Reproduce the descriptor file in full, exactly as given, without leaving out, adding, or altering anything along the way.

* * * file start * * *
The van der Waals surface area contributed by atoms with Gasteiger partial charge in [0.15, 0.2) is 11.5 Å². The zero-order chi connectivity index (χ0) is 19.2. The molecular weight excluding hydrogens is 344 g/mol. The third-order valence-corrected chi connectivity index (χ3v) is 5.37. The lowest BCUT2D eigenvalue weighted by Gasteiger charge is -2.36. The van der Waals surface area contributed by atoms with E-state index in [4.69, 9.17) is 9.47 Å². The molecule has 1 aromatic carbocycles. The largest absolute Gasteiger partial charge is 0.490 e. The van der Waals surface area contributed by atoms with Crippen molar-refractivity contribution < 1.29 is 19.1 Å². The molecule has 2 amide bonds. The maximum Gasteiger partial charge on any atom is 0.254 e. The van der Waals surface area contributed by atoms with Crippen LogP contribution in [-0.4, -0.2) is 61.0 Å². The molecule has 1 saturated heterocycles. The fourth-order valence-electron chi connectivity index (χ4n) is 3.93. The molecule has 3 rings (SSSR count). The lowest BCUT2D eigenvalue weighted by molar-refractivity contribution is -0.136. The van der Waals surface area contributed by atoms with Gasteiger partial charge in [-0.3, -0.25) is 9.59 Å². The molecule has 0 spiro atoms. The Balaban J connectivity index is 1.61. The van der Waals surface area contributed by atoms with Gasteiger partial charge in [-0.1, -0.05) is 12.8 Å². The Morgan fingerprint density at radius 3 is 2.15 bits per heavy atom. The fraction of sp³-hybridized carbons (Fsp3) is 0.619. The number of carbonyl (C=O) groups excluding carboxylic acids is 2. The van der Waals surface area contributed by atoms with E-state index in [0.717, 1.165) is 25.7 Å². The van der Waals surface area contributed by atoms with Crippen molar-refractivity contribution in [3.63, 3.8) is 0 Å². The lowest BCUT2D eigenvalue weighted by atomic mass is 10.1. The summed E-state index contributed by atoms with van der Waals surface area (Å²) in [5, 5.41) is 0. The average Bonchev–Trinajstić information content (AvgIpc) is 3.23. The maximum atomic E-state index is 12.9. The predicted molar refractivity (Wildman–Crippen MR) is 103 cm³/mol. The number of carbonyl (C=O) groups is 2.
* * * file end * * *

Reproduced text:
The van der Waals surface area contributed by atoms with Gasteiger partial charge in [0.15, 0.2) is 11.5 Å². The zero-order chi connectivity index (χ0) is 19.2. The molecular weight excluding hydrogens is 344 g/mol. The third-order valence-corrected chi connectivity index (χ3v) is 5.37. The lowest BCUT2D eigenvalue weighted by Gasteiger charge is -2.36. The van der Waals surface area contributed by atoms with E-state index in [4.69, 9.17) is 9.47 Å². The molecule has 1 aromatic carbocycles. The largest absolute Gasteiger partial charge is 0.490 e. The van der Waals surface area contributed by atoms with Crippen molar-refractivity contribution < 1.29 is 19.1 Å². The molecule has 2 amide bonds. The maximum Gasteiger partial charge on any atom is 0.254 e. The van der Waals surface area contributed by atoms with Crippen LogP contribution in [-0.4, -0.2) is 61.0 Å². The molecule has 1 saturated heterocycles. The fourth-order valence-electron chi connectivity index (χ4n) is 3.93. The molecule has 3 rings (SSSR count). The lowest BCUT2D eigenvalue weighted by molar-refractivity contribution is -0.136. The van der Waals surface area contributed by atoms with Gasteiger partial charge in [-0.3, -0.25) is 9.59 Å². The molecule has 0 spiro atoms. The Balaban J connectivity index is 1.61. The van der Waals surface area contributed by atoms with Gasteiger partial charge in [-0.1, -0.05) is 12.8 Å². The Morgan fingerprint density at radius 3 is 2.15 bits per heavy atom. The fraction of sp³-hybridized carbons (Fsp3) is 0.619. The number of carbonyl (C=O) groups excluding carboxylic acids is 2. The van der Waals surface area contributed by atoms with E-state index in [0.717, 1.165) is 25.7 Å². The van der Waals surface area contributed by atoms with Crippen molar-refractivity contribution in [3.63, 3.8) is 0 Å². The lowest BCUT2D eigenvalue weighted by atomic mass is 10.1. The summed E-state index contributed by atoms with van der Waals surface area (Å²) in [5, 5.41) is 0. The average Bonchev–Trinajstić information content (AvgIpc) is 3.23. The maximum atomic E-state index is 12.9. The predicted molar refractivity (Wildman–Crippen MR) is 103 cm³/mol. The number of carbonyl (C=O) groups is 2.